Poet, dramatist, short fiction writer, children's writer, editor, essayist, and lecturer. Since the 1960s, Mari Evans has produced a body of works unique for its personal sensitivity, political tenor, and precisely crafted diction and structures. Although principally known for her poetry, Mari Evans's dramas have had repeated productions over the years, and her children's books have been noted as models for unobtrusively premising a constructive, nurturing worldview. Her essays and lectures are marked by explicit political commitment, cogent logic, and quiet fervor.
Evans was born in Toledo, Ohio, in 1923. Her father proved to be a tremendous early influence upon her, and she recounts in an autobiographic essay, “My Father's Passage”(1984), how he saved her first story. She had written it while in the fourth grade, and it had appeared in the school paper. Her father not only saved it, but noted with pride his daughter's achievement. “My Father's Passage”is also important because Evans emphasizes her perception of writing as a craft, a professional occupation.
Evans attended public schools in Toledo as well as the University of Toledo. Although she studied fashion design, she did not pursue it as a career option. Her attention turned instead to poetry, almost unintentionally she asserts. Fortuitously she began her professional writing career as an assistant editor in a manufacturing firm where precision and discipline are imperative. Even in her first, intensely personal volume Where Is All the Music? (1968), this discipline is evident. These are poems celebrating all aspects of personal love affairs, from love at first sight to the endurance that masters disappointment and loneliness. Also evident is a hallmark of Evans's style: dispassionate language conveying profoundly moving fact and feeling.
Having received a Woodrow Wilson grant in 1968, Evans began the first of what would become a series of appointments in American universities in 1969. She was an instructor at Indiana University at Purdue, where she taught courses in African American literature and served as writer in residence. In 1970 she published I Am a Black Woman (incorporating most of the poems from Music), a more complex collection divided into titled sections that gradually expand focus to embrace the whole African American community. The first two sections concern romantic love. The next two treat victims of society's injustices and indifference, especially children. The final and longest section, “A Black Oneness, A Black Strength”draws the most overtly political inferences from this exploration of love. The effect of the poems is cumulative; although each poem is a complete, self-sufficient entity, it is enriched by its position among the others. The success of the poetry in 1970 was matched by Evans receiving an award for the most distinguished book of poetry by an Indiana writer.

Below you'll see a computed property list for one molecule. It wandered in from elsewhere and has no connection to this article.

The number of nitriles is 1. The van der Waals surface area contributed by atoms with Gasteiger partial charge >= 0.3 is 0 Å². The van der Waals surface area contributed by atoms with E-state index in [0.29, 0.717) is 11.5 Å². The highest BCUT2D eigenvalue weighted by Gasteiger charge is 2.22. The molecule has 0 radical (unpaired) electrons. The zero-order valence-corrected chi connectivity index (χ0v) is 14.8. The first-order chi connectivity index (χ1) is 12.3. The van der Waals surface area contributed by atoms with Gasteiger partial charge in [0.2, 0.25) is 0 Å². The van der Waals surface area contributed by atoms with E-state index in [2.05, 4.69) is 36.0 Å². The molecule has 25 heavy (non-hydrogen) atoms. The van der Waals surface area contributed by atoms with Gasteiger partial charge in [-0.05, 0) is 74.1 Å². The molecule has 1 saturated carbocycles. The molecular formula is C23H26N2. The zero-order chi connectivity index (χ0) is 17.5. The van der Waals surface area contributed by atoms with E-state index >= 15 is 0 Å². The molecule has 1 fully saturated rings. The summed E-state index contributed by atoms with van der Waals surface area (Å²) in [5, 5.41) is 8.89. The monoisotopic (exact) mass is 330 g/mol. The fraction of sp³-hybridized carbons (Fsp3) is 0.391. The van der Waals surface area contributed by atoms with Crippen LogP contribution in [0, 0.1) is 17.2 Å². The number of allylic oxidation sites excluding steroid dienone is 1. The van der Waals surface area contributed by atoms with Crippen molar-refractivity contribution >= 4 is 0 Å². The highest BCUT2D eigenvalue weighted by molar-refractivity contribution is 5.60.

Between 1970 and 1978 Evans was assistant professor and writer in residence at Indiana University, Bloomington, where she continued to write and publish, and to be recognized for her achievements. She received an honorary degree from Marion College in 1975, and she resided for a time at the MacDowell Colony. She had a visiting assistant professor appointment at Purdue University between 1978 and 1980, the same year she also had an appointment at Washington University in St. Louis, and she has visited at Cornell, SUNY Albany, and Spelman College.